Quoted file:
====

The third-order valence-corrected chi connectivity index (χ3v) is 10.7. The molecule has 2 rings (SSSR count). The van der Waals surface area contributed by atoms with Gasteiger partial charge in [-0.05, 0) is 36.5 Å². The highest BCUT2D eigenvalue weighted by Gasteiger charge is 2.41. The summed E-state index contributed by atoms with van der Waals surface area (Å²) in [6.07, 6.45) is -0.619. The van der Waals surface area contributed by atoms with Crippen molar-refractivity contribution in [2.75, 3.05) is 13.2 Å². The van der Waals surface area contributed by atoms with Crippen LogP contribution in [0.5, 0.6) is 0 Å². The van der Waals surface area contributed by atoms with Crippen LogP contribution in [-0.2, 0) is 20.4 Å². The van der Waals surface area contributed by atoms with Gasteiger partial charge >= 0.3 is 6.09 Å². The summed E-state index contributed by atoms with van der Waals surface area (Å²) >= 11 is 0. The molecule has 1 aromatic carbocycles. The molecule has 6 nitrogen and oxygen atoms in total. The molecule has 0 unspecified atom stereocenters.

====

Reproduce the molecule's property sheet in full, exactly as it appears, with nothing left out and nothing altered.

The third-order valence-corrected chi connectivity index (χ3v) is 10.7. The molecule has 2 rings (SSSR count). The van der Waals surface area contributed by atoms with Gasteiger partial charge in [-0.05, 0) is 36.5 Å². The highest BCUT2D eigenvalue weighted by Gasteiger charge is 2.41. The summed E-state index contributed by atoms with van der Waals surface area (Å²) in [6.07, 6.45) is -0.619. The van der Waals surface area contributed by atoms with Crippen molar-refractivity contribution in [2.75, 3.05) is 13.2 Å². The van der Waals surface area contributed by atoms with Crippen LogP contribution in [0.5, 0.6) is 0 Å². The van der Waals surface area contributed by atoms with Crippen LogP contribution in [-0.2, 0) is 20.4 Å². The van der Waals surface area contributed by atoms with Gasteiger partial charge >= 0.3 is 6.09 Å². The summed E-state index contributed by atoms with van der Waals surface area (Å²) >= 11 is 0. The molecule has 1 aromatic carbocycles. The molecule has 6 nitrogen and oxygen atoms in total. The molecule has 0 unspecified atom stereocenters.